Generic Name : bumetanide
Brand Name: Bumex, Burinex (CAN)
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bumetanide Nursing Considerations & Management
Classification: Loop (high-ceiling) diuretic
Pregnancy Category C
Dosage & Route
- Adult: 1 mg once daily. Give 2nd dose 6-8 hr later if necessary.
- Elderly: 0.5 mg daily.
- Refractory edema
- Adult: Initially, 5 mg daily increased by 5 mg every 12-24 hr as required. High doses may be divided in 2-3 doses. Max: 10 mg/day.
- Adult: 0.5-1 mg daily. Max: 5 mg/day.
- pulmonary edema
- Adult: 1-2 mg IV repeated 20 min later if necessary, or 2-5 mg in 500 ml of a suitable infusion fluid given over 30-60 min.
- Emergency cases of edema
- Adult: 0.5-1 mg via slow IV/IM inj, subsequently adjust dose according to response.
- Bumetanide induces diuresis by inhibiting reabsorption of water and electrolytes (sodium and chloride) in the ascending loop of Henle and proximal renal tubule.
- Absorption: Almost completely and rapidly absorbed from the GIT.
- Distribution: 95% bound to plasma proteins.
- Excretion: Elimination half-life: about 1-2 hr. About 80% excreted in the urine; 50% as unchanged drug.
- Edema associated with CHF, cirrhosis, renal disease
- IV: Acute pulmonary edema
- Unlabeled use: Treatment of adult nocturia (not effective in men with BPH)
- Muscle cramps, dizziness, hypotension, headache, nausea, impaired hearing, pruritus, ECG changes, musculoskeletal pain, rash, chest discomfort, renal failure, premature ejaculation, thrombocytopenia, hypokalaemia, hypomagnesaemia, hyponatraemia, hyperuricaemia, hyperglycaemia, hypocalcaemia.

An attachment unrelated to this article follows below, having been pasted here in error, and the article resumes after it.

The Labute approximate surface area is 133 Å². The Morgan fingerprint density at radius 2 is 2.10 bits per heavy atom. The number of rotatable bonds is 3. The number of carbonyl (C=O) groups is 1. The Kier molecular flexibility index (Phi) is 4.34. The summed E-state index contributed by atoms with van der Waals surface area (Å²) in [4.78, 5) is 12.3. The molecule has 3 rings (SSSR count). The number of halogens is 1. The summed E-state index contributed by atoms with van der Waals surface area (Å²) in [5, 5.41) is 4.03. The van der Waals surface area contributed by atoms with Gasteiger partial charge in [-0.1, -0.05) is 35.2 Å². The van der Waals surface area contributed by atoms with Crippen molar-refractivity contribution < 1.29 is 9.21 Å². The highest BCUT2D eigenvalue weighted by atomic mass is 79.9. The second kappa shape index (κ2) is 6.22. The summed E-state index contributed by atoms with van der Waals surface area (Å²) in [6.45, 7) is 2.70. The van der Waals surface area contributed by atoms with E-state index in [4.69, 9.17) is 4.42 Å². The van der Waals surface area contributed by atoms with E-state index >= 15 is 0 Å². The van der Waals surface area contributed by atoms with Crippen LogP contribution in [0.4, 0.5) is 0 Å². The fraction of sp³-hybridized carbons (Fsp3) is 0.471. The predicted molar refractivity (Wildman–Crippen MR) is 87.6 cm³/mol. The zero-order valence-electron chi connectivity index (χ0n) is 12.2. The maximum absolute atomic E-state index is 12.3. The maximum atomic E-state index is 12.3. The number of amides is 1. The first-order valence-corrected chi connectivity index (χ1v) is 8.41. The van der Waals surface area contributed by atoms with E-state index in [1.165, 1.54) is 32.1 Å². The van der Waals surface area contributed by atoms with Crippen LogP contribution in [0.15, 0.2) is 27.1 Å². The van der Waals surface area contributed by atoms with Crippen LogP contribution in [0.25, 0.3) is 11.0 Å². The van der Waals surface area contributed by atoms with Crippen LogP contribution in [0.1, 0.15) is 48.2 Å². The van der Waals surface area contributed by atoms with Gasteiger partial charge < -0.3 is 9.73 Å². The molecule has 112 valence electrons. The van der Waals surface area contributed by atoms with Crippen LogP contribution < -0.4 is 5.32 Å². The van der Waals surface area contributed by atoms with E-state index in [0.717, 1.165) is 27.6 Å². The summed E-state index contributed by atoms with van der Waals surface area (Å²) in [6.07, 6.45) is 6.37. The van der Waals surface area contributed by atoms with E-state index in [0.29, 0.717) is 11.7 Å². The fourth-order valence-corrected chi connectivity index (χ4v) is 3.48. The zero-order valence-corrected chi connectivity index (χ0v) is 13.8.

- Potentially Fatal: Encephalopathy (in patients with preexisting liver disease).
- Hypersensitivity, progressive renal failure and anuria, hepatic coma, severe electrolyte depletion.
- History: Allergy to bumetanide, electrolyte depletion, anuria, severe renal failure, hepatic coma, SLE, gout, diabetes mellitus, lactation
- Physical: Skin color, lesions; edema; orientation, reflexes, hearing; pulses, baseline ECG, BP, orthostatic BP, perfusion; R, pattern, adventitious sounds; liver evaluation, bowel sounds; urinary output patterns; CBC, serum electrolytes (including calcium), blood glucose, LFTs, renal function tests, uric acid, urinalysis
- Give with food or milk to prevent GI upset.
- Mark calendars or use reminders if intermittent therapy is best for treating edema.
- Give single dose early in day so increased urination will not disturb sleep.
- Avoid IV use if oral use is possible.
- BLACK BOX WARNING: Arrange to monitor serum electrolytes, hydration, liver function during long-term therapy, water and electrolyte depletion can occur.
- Provide diet rich in potassium or supplemental potassium.
- Record alternate day or intermittent therapy on a calendar or dated envelopes.
- Take the drug early in day so increased urination will not disturb sleep; take with food or meals to prevent GI upset.
- Weigh yourself on a regular basis, at the same time and in the same clothing; record the weight on your calendar.
- You may experience these side effects: Increased volume and frequency of urination; dizziness, feeling faint on arising, drowsiness (avoid rapid position changes; hazardous activities, such as driving; and alcohol consumption); sensitivity to sunlight (use sunglasses, sunscreen, wear protective clothing); increased thirst (suck sugarless lozenges; use frequent mouth care); loss of body potassium (a potassium-rich diet, or supplement will be needed).
- Report weight change of more than 3 pounds in 1 day; swelling in ankles or fingers; unusual bleeding or bruising; nausea, dizziness, trembling, numbness, fatigue; muscle weakness or cramps.